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Europe’s cheapest rail ticket: €1 for a four-hour, 188-mile trip from France to Spain

The deal works out at less than half a penny per mile

Coast line: the tracks parallel to the Cote Vermeille in southwest France
Coast line: the tracks parallel to the Cote Vermeille in southwest France

International rail passengers can buy almost 200 miles of rail travel from Avignon in southern France to Catalonia, for just €1 (90p).

The deal has been discovered by Nicky Gardner and Susanne Kries, the authors of Europe by Rail: The Definitive Guide.

Each day, three trains make the 303km (188-mile) journey from Avignon Centre station in the Provencal city to Portbou in Spain.

The standard one-way fare is €44.80. Yet there is a small quota of tickets available for only €1 – working out at less than 0.5p per mile.

“Book a couple of weeks in advance and the chances are that you will still find that one euro bargain available on one or more departures,” say the authors.

“It’s a beautiful run, slipping from the Rhone Valley along the coast of Languedoc towards the Pyrenees.”

The train pauses at Perpignan station, described by the surrealist Salvador Dali as “The Centre of the Universe”.

“South from Perpignan, the railway affords wonderful views of the Cote Vermeille. Collioure, on that stretch of coast, is still every bit as lovely as it was when Matisse and Picasso visited.

“Beyond Collioure, the railway runs by a dozen capes and bays to reach Portbou in Spain – which is a world apart from the mass tourism which defines most of the Costa Brava.”

The Europe by Rail team have tracked many good-value international rail fares over the years, including a €150 return ticket from the Slovakian capital, Bratislava, to Vladivostok in the Russian Far East via the Trans-Siberian Railway.

But on a per-mile basis, they say, that trip cost twice as much. Sadly, it is no longer available.

The €1 fare is reasonably common for rail journeys booked in advance for travel in the southwest of France.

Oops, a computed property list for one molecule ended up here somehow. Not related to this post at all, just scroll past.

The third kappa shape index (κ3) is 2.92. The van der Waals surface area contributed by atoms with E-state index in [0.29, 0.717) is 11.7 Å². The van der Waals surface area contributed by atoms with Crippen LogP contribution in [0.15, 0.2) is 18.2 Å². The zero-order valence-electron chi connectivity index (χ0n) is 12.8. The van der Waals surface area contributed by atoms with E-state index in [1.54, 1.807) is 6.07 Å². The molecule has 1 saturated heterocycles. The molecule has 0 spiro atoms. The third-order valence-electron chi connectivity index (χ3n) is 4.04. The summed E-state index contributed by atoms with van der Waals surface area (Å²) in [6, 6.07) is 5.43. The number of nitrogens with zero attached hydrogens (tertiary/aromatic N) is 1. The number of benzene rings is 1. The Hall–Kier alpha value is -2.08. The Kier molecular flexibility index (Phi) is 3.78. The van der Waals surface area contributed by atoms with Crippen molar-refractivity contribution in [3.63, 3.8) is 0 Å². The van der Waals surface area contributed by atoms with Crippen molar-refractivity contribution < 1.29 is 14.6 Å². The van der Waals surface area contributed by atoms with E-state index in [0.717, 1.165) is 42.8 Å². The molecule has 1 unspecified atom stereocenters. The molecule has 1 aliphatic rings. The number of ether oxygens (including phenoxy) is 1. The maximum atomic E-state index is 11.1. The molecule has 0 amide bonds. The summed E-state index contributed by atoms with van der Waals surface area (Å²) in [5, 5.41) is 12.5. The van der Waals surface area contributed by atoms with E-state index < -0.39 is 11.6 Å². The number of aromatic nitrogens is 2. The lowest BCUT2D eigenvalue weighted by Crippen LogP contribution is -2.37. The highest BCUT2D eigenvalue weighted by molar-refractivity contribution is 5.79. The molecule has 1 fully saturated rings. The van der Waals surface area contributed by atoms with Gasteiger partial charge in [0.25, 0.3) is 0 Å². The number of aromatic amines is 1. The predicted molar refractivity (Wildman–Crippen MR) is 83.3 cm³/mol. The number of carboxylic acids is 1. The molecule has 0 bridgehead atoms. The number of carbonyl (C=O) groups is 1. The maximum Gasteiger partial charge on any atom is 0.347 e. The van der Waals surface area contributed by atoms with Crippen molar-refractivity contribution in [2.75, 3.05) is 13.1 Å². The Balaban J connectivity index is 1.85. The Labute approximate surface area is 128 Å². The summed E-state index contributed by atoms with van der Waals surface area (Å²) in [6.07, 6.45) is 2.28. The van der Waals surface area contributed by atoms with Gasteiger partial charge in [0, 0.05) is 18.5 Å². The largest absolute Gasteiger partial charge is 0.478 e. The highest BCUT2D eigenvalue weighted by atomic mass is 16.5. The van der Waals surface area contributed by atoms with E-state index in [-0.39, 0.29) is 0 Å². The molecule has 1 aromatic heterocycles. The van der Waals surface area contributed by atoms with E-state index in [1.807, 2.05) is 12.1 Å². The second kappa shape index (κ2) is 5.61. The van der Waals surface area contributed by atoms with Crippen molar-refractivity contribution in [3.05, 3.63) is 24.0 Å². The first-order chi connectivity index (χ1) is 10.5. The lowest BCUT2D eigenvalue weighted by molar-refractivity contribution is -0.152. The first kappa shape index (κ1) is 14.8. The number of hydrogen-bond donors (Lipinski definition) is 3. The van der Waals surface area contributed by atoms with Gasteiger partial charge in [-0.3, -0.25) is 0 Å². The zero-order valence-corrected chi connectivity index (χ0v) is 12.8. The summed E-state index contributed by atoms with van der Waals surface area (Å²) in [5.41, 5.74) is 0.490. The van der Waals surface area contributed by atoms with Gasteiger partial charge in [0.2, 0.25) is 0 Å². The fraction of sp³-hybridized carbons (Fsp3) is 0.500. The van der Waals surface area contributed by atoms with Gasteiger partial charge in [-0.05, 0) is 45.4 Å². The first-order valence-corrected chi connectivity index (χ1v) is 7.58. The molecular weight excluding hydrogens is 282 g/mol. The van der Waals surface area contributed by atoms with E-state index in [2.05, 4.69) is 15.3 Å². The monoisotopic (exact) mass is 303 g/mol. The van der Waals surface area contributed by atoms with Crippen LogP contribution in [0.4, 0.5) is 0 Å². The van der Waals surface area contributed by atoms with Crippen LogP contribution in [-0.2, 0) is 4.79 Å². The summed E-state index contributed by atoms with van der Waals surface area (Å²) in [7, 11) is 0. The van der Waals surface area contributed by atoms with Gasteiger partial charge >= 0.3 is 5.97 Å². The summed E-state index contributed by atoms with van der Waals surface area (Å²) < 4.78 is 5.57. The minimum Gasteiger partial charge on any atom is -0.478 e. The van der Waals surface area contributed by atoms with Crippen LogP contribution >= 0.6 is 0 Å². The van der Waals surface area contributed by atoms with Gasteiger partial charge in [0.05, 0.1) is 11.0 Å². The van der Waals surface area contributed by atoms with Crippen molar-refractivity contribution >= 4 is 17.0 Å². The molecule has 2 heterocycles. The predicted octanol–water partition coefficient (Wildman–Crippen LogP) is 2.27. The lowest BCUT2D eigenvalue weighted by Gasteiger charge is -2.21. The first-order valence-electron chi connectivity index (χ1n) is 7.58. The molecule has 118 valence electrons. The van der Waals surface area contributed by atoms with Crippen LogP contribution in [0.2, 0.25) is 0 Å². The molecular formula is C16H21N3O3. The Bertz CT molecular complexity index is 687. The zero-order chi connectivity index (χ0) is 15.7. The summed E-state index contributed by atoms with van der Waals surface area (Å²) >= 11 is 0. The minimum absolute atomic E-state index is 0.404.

The heartland of these bargain fares is around the city of Toulouse, but they are widely available for journeys to the Mediterranean coast and into the Pyrenees.

“It’s a condition that the journey must be completed on a direct train,” say the rail experts. “No change of trains is permitted.

“The route from Avignon to Portbou is the longest journey we have identified on which the €1 bargain fare is available.”

The fare can be purchased on many sales channels, for example through the French Railways’ UK sales operation, Rail Europe, from about three weeks before departure.

“You may need to try a couple of dates, but we find the bargain fare generally available for most travel days, though they do sell out quickly at weekends.”

The writers have researched a range of other outstanding international travel bargains on the railways of Europe. They say: “There are two communities in France where people can travel by train without any charge across the border into neighbouring Luxembourg.”

The Grand Duchy abolished all fares on public transport in February.

“We also know of curious cases where railway companies actually pay the passenger to cross a frontier,” they write.

“From our local station, which is called Berlin Lichterfelde Ost, the one-way fare to Tantow is €15.00. All trains on the line to Szczecin stop at Tantow, from where it’s just a few minutes over the border to the Polish port city of Szczecin.

“The one-way fare from Berlin Lichterfelde Ost to Szczecin is only €12.00. One has that nice feeling, as the train leaves Tantow en route to Poland, that the rail operator is actually paying us three euros for the courtesy of keeping them company all the way to Szczecin.”

They have also identified national initiatives where older travellers may travel fare-free.

“In Hungary and Slovakia, citizens of European Union countries who have reached retirement age can ride on many train services for free,” the authors say.

“In Ireland, there is entirely free travel for those aged 66 or over, but there the scheme is limited to permanent residents, of any nationality.”

Europe by Rail: The Definitive Guide is currently in its 16th edition.

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